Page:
WASHINGTON — All the distrust, vitriol and rancor stirred up
during the 2016 presidential election campaign did not go away when votes were
tallied. The Nov. 8 election's outcome, for many, only added more layers of
frustration, anger and fear, prompting dozens of protests across the country.
Political leaders, including Hillary Clinton, President-elect
Donald Trump and President Barack Obama, acknowledged the disunity and urged
people after the election to try to work together.
Catholic leaders have been making similar pleas, not only for the
nation, but also recognizing the division that exists among the church's own
members who split their vote — 45 percent for Clinton and 52 percent for Trump.
Four days before the election, Supreme Knight Carl Anderson, CEO
of the Knights of Columbus, told a Catholic group in Arlington that regardless
of the election's outcome, "our country will remain deeply divided and
those divisions are, to a very real extent, also reflected within our own
Catholic faith community."
The question before Catholics, he said, is whether we will be
"a source of unity and reconciliation, or whether we will be a cause of
That view also was expressed in a Nov. 9 editorial in the National Catholic Reporter newspaper describing the
political climate as a "profound moment in our nation's history and in our
church's history. ... The question now is whether we have the courage and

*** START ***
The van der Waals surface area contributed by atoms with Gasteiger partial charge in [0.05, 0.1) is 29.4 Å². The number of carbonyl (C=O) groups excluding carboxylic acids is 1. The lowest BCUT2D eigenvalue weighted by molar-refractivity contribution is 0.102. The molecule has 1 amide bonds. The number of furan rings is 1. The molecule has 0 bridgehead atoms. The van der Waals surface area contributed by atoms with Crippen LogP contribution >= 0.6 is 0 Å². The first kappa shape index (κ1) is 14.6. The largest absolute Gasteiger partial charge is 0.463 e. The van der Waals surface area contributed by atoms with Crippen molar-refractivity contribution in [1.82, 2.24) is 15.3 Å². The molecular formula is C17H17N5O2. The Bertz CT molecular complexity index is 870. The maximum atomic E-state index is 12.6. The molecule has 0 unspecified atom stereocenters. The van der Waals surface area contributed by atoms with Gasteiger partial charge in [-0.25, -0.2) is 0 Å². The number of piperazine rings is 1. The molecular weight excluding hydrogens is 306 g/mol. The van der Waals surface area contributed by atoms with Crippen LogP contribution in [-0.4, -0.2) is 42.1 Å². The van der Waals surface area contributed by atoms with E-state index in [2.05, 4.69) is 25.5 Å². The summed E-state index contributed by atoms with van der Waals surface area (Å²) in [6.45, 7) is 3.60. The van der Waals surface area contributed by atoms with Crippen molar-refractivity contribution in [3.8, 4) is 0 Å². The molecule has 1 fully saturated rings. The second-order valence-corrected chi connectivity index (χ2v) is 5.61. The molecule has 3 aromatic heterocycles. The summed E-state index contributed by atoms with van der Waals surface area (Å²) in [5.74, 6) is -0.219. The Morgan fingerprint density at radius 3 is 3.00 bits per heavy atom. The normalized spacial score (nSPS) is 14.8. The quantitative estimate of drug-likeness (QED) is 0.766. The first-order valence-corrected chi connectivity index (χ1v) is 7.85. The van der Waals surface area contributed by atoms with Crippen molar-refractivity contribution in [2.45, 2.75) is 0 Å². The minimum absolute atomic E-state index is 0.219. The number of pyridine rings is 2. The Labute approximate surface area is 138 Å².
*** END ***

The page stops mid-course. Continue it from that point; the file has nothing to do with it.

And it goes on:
leadership to confront these hurts, work for justice and begin the healing
Putting it even more succinctly was an Election Day tweet by
Cardinal-designate Joseph W. Tobin of Indianapolis: "Whatever happens at
the polls, God will reign. Our work begins tomorrow, building bridges and
Archbishop Joseph E. Kurtz of Louisville, Kentucky, and president
of the U.S. Conference of Catholic Bishops, said: "Every election brings a
new beginning. Some may wonder whether the country can reconcile, work together
and fulfill the promise of a more perfect union. Through the hope Christ
offers, I believe God will give us the strength to heal and unite."
Bishop Michael F. Burbidge, who will be installed as Arlington’s
fourth bishop Dec. 6, said in a Nov. 9 statement, “The democratic process in
which we participated yesterday is one of our greatest blessings as a nation
and the direct result of the precious gift of the freedom we have been given. We
are now called to commend our new president and all other newly elected
officials to God, that they may be guided by Our Lord as they prepare to take
office and serve the common good of those entrusted to their care.
“Regardless of who received our vote, now is the time to be
reminded that the strength of our republic lies in our unity as fellow citizens
and members of God’s holy family,” Bishop Burbidge said. “Such relationships
are the bedrock of our society and it is our sacred duty to foster them so that
nothing divides us. When we live in such harmony, there will be true dialogue
and the exchange of ideas will occur in a civil and respectful manner.”
And Sister Simone Campbell, executive director of
the Catholic social justice lobbying organization Network, said her faith dictates that
"now, more than ever, we need to mend the gaps and bridge the divides